I would imagine that the at system at MSG is similar to Ingenuity Sun Media's system that's been deployed across NASCAR[0]. (The NYT article doesn't identify the vendor, but how many are there?) ISM's system specifically looks at the number of people in the crowd and how many are looking at the screen. Additionally, it tries to identify demographics in the crowd. Which makes sense, because this is meant for mass advertising. Although, I wonder how much more accurate you're going to get with some geewiz face scanner, than traditional demographic information sources. (Lots of middle aged white men at NASCAR? You don't say!)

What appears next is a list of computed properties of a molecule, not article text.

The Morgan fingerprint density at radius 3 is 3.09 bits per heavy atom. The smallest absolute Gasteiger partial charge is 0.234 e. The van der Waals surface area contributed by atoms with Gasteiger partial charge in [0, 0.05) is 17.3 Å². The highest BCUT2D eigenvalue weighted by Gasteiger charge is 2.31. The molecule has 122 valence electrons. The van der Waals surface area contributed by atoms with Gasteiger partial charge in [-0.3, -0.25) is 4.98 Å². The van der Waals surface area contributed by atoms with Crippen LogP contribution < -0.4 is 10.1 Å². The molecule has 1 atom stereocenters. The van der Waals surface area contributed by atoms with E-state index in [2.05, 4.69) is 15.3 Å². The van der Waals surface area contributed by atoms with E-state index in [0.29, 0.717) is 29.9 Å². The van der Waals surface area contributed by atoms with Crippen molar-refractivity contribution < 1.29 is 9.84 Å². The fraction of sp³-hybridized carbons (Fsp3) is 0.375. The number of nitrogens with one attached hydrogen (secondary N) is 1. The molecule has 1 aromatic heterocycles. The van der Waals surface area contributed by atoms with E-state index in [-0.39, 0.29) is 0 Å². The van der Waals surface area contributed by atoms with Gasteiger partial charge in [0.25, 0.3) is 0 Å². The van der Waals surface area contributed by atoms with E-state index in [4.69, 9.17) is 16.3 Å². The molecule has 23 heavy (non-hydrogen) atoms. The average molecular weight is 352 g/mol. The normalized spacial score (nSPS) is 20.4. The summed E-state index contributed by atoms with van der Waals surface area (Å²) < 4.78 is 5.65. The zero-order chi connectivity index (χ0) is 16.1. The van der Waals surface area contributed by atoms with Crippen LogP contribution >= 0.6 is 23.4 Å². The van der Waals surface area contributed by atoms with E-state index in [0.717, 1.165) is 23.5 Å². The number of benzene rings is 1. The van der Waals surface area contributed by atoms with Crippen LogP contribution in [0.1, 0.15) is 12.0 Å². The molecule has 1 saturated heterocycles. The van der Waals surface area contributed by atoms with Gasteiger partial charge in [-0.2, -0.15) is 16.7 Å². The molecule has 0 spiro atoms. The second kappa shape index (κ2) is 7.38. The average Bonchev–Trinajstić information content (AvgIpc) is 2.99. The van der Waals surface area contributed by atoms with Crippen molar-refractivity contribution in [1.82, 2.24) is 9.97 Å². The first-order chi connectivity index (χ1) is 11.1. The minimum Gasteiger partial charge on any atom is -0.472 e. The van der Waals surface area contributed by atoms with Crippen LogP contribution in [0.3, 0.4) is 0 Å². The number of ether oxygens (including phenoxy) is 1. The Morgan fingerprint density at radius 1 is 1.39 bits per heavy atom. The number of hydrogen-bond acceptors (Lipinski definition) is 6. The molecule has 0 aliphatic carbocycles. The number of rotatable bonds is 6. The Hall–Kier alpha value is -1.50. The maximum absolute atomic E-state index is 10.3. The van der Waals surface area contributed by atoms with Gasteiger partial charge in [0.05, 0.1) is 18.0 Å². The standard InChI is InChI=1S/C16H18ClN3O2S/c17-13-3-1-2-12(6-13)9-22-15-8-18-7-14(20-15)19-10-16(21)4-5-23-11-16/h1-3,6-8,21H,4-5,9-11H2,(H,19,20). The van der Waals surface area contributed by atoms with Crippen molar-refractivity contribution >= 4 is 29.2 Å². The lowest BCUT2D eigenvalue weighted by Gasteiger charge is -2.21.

Update: Apparently, you can get better info.

> "We've learned the age demographic is more diverse than we thought it would be," Hutchins said. "We're seeing a very balanced male-female [ratio], we're seeing a very balanced adult-young adult [ratio], and we're seeing a bigger crowd than they told us we would see."[1]

[0] https://jalopnik.com/the-video-boards-at-nascar-races-are-sc...

[1] http://www.espn.com/racing/nascar/story/_/id/20990688/nascar...

It's a bit surprising to see that there's enough money in scanning people's faces at car races to develop that kind of "ingenuity." The fact that people went to the track and stared at a motor oil ad for 2.5 seconds hardly seems worth much, especially if they're "anonymous." Also, from the second article:

> It's not mapping your face as much as just pulling metadata and data points around the structure of the face.

Heh, "metadata and data points." It's depressing to read the same bafflegab over and over.

Yeah, pulling points off my face isn’t metadata. It’s data. Hell, all metadata is data.